This paper aims to investigate the role of attention, processing motivation and processing depth in the relationship between self-reported subjective processing fluency and relevant advertisement variables such as ad attitude, brand attitude and purchase intentions.
Two empirical studies were conducted using self-report questionnaires.
In Study 1 (N = 176), the measure of self-reported subjective processing fluency was pretested. As expected, it was found to be sensitive to visual and semantic features of advertisements and to predict attitudes toward an advertisement. In Study 2 (N = 204), mediation analyses showed that self-reported subjective processing fluency was a predictor of attitude toward the advertisement (through attention and processing depth), attitude toward the brand (through processing depth) and purchase intentions (through processing depth).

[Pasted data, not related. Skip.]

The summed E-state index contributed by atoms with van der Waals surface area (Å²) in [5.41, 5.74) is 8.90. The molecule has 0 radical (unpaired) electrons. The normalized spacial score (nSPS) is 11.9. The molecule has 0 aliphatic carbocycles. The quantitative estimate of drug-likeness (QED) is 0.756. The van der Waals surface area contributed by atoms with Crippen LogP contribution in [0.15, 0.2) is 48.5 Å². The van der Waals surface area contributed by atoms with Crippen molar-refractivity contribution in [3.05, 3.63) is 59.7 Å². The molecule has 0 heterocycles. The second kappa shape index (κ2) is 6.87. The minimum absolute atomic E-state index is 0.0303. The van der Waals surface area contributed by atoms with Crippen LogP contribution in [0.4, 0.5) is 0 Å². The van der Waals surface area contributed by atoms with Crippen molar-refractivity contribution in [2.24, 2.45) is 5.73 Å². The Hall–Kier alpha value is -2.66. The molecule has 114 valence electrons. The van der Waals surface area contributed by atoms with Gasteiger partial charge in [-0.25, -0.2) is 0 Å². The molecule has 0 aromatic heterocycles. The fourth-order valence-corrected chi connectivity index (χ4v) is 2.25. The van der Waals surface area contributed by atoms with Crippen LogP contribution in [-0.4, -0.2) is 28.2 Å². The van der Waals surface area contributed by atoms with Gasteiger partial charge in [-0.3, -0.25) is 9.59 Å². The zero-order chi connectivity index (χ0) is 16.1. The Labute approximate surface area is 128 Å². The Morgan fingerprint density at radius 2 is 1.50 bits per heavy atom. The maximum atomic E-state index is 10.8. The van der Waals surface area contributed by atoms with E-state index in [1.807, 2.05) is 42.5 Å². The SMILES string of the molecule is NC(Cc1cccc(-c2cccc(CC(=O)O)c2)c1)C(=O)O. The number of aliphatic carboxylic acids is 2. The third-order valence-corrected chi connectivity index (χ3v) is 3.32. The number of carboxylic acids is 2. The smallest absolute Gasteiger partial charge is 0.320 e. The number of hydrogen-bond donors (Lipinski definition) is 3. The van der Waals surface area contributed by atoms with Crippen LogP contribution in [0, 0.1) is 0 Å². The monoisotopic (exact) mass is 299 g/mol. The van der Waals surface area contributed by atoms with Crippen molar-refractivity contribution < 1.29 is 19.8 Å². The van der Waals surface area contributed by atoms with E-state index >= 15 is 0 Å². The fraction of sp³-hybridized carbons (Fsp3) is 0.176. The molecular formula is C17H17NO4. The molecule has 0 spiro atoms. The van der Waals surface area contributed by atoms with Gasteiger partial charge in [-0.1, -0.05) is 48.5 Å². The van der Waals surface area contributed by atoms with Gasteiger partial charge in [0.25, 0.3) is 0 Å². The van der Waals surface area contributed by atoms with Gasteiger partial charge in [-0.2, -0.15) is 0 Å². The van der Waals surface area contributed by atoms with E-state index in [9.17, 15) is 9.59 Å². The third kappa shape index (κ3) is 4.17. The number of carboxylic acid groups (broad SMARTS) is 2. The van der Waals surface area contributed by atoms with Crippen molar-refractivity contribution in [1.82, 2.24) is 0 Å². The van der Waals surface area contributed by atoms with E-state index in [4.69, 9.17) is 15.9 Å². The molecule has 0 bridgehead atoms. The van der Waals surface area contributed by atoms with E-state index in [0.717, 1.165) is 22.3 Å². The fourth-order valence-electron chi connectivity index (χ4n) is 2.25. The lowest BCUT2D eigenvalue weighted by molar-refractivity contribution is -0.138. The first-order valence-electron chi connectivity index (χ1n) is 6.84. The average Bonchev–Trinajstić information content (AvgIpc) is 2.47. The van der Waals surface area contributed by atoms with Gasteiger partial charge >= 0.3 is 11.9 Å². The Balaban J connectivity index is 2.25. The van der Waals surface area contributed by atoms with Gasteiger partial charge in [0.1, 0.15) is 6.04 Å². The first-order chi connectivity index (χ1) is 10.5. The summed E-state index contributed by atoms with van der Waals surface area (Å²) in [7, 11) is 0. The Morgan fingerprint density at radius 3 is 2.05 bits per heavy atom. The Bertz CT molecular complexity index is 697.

The results emphasize the role of cognitive processing in explaining the effect of processing fluency on attitudes in marketing research.
Practitioners could use this theoretical framework and take into account the fluency with which consumers process information to improve the way they advertise their products.
The results suggest that self-reported subjective processing fluency can be relevant to predicting consumers’ attitudes because it increases attention and processing depth of the advertisement.
Storme, M., Myszkowski, N., Davila, A. and Bournois, F. (2015), "How subjective processing fluency predicts attitudes toward visual advertisements and purchase intention", Journal of Consumer Marketing, Vol. 32 No. 6, pp. 432-440. https://doi.org/10.1108/JCM-10-2014-1187
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